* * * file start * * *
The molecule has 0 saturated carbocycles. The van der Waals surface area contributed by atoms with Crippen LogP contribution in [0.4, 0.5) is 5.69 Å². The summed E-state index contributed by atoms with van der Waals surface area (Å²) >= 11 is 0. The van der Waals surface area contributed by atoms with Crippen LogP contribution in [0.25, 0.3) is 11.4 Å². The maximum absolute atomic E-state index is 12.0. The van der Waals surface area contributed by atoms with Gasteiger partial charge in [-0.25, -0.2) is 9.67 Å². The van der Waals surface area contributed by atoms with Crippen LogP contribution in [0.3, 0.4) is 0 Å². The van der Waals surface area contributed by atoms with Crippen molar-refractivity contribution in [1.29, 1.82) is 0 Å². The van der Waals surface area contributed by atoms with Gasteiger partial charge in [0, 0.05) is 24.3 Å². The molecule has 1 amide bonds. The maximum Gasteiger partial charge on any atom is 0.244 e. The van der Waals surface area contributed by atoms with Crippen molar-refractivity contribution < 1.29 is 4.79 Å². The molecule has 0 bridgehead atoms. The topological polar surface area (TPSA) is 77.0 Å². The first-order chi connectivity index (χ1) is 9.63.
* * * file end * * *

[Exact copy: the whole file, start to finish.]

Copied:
The molecule has 0 saturated carbocycles. The van der Waals surface area contributed by atoms with Crippen LogP contribution in [0.4, 0.5) is 5.69 Å². The summed E-state index contributed by atoms with van der Waals surface area (Å²) >= 11 is 0. The van der Waals surface area contributed by atoms with Crippen LogP contribution in [0.25, 0.3) is 11.4 Å². The maximum absolute atomic E-state index is 12.0. The van der Waals surface area contributed by atoms with Gasteiger partial charge in [-0.25, -0.2) is 9.67 Å². The van der Waals surface area contributed by atoms with Crippen LogP contribution in [0.3, 0.4) is 0 Å². The van der Waals surface area contributed by atoms with Crippen molar-refractivity contribution in [1.29, 1.82) is 0 Å². The van der Waals surface area contributed by atoms with Gasteiger partial charge in [0, 0.05) is 24.3 Å². The molecule has 1 amide bonds. The maximum Gasteiger partial charge on any atom is 0.244 e. The van der Waals surface area contributed by atoms with Crippen molar-refractivity contribution < 1.29 is 4.79 Å². The molecule has 0 bridgehead atoms. The topological polar surface area (TPSA) is 77.0 Å². The first-order chi connectivity index (χ1) is 9.63.